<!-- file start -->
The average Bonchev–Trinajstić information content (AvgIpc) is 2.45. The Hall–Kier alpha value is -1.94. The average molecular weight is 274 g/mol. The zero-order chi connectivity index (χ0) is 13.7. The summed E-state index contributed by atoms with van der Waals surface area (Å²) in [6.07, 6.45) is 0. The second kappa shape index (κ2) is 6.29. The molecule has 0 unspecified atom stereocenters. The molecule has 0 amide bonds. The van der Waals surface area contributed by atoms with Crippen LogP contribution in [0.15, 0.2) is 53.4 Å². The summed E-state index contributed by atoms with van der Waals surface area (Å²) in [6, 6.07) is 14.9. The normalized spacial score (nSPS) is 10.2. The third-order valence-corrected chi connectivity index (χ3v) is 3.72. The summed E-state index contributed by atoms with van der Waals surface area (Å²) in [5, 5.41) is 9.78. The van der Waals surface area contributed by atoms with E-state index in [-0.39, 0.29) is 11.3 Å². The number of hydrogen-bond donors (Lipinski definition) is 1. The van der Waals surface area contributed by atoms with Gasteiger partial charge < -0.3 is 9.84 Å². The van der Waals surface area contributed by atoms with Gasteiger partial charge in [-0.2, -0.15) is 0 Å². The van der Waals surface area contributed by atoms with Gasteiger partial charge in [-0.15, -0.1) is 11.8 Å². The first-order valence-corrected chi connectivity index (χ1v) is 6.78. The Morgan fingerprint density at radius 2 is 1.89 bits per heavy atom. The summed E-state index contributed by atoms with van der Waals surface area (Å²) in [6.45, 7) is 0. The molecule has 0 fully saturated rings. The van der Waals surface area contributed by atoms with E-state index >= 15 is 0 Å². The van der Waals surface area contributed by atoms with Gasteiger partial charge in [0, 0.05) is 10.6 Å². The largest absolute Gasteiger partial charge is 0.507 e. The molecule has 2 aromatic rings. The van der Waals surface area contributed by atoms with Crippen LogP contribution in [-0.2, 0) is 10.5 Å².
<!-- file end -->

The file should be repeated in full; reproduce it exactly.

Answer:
The average Bonchev–Trinajstić information content (AvgIpc) is 2.45. The Hall–Kier alpha value is -1.94. The average molecular weight is 274 g/mol. The zero-order chi connectivity index (χ0) is 13.7. The summed E-state index contributed by atoms with van der Waals surface area (Å²) in [6.07, 6.45) is 0. The second kappa shape index (κ2) is 6.29. The molecule has 0 unspecified atom stereocenters. The molecule has 0 amide bonds. The van der Waals surface area contributed by atoms with Crippen LogP contribution in [0.15, 0.2) is 53.4 Å². The summed E-state index contributed by atoms with van der Waals surface area (Å²) in [6, 6.07) is 14.9. The normalized spacial score (nSPS) is 10.2. The third-order valence-corrected chi connectivity index (χ3v) is 3.72. The summed E-state index contributed by atoms with van der Waals surface area (Å²) in [5, 5.41) is 9.78. The van der Waals surface area contributed by atoms with E-state index in [-0.39, 0.29) is 11.3 Å². The number of hydrogen-bond donors (Lipinski definition) is 1. The van der Waals surface area contributed by atoms with Gasteiger partial charge < -0.3 is 9.84 Å². The van der Waals surface area contributed by atoms with Gasteiger partial charge in [-0.2, -0.15) is 0 Å². The van der Waals surface area contributed by atoms with Gasteiger partial charge in [-0.15, -0.1) is 11.8 Å². The first-order valence-corrected chi connectivity index (χ1v) is 6.78. The Morgan fingerprint density at radius 2 is 1.89 bits per heavy atom. The summed E-state index contributed by atoms with van der Waals surface area (Å²) in [6.45, 7) is 0. The molecule has 0 fully saturated rings. The van der Waals surface area contributed by atoms with E-state index >= 15 is 0 Å². The van der Waals surface area contributed by atoms with Gasteiger partial charge in [0, 0.05) is 10.6 Å². The largest absolute Gasteiger partial charge is 0.507 e. The molecule has 2 aromatic rings. The van der Waals surface area contributed by atoms with Crippen LogP contribution in [-0.2, 0) is 10.5 Å².